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Ace It: Study Schedule Tips for Online Real Estate Students
August 9, 2021

Ace It: Study Schedule Tips for Online Real Estate Students

by The CE Shop Team

Students Who Start Early and Stick to a Schedule Perform Better 

Whether you’re a Pre-Licensing student who’s launching a career in real estate or a seasoned agent completing their Continuing Education requirements, it’s important for you to create a study schedule that sets you up for success. 

After all, real estate students who start early and stick to a schedule statistically perform better and are more likely to finish their course, said Mike Matoush, The CE Shop’s Director of Education and Curriculum.

“What we see a lot of times is a much higher rate of course completion when courses are completed under a more aggressive timeline or a more prescribed schedule,” Matoush said. “Depending on the specific state, the number of students who complete their program [from] start to finish is typically about 10 to 20% higher for those who are able to complete within the first 90 days.”

They’re also more likely to pass their state licensing exam on the first attempt, Matoush said.

Unfortunately for the procrastinators among us, that means if you want to succeed, you shouldn’t wait until the last minute to complete your course.

“One of the most significant mistakes that Pre-Licensing education students make is that they procrastinate, like many of us like to do, and don’t get through their course in a quick enough fashion or according to a schedule,” Matoush said.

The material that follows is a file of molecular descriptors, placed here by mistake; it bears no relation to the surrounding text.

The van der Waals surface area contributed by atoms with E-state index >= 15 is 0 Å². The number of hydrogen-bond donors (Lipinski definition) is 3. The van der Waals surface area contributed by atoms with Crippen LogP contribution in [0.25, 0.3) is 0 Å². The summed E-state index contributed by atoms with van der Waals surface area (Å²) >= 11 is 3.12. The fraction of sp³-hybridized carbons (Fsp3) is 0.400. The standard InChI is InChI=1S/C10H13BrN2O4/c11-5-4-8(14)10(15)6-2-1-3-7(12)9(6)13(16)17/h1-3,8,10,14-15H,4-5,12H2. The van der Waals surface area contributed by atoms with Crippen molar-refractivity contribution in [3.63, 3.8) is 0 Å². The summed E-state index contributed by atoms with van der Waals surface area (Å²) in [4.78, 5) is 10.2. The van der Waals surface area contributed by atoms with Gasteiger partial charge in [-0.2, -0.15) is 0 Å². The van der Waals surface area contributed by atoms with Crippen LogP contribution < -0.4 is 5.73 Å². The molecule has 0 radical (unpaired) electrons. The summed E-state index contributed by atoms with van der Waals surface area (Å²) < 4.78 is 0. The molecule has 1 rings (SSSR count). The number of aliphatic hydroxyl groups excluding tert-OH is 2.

“While self-paced online education offers flexibility and significant advantages, it also requires a lot of self-discipline and personal motivation to complete.”

Set Realistic, Manageable Goals

When creating a study schedule, each student should set reasonable expectations for themselves while considering their own responsibilities and time commitments.

“We always encourage our students to not only create a schedule that’s manageable for them, but then, of course, to stick to that schedule,” Matoush said. “And of course, life happens. We all know that, and that’s one of the great things about online education; you can get back in, adjust your schedule, and still catch up. But it’s important to do that if you do feel yourself falling behind.”

He recommends asking yourself: “What can I contribute on a weekly basis towards my success in this course?” Once you’ve determined your weekly bandwidth, “work with that backwards,” looking at how many hours long the course is and how many weeks you have to complete it, he said.

Give yourself some cushion, too. 

“Some topics in an online course take longer than other topics to get through,” Matoush said. “And depending on learning style and base knowledge to start, it may take some students longer to get through their content than what that minimum number of [course] hours is. 

“So, obviously, give yourself a little bit of extra time, but plan realistically, based on the number of hours that are required to complete the course — or the set of courses, in some cases — compared to what your availability is, and then, again, stick with it.”

What Not to Do as an Online Student

Sue Miranda-Rosensteel, one of The CE Shop’s National Real Estate Experts, offered tips on what not to do as an online real estate student.

1) Don’t Take Your Time (Without a Plan) 

“The course is flexible, right? And that must mean take your time, take as long as you want,” Miranda-Rosensteel said. “No, folks. Take your time, take as long as you want, if you don’t plan to succeed.” 

The course is flexible, she said, but that doesn’t mean you should dabble in it whenever you want or whenever you have time willy nilly. Instead, outline time to study with purpose.

“Who has time? Nobody has time, so you have to create time,” she said. “You have to create a plan: When are you going to study? Where are you going to study? Any successful journey begins with a plan.”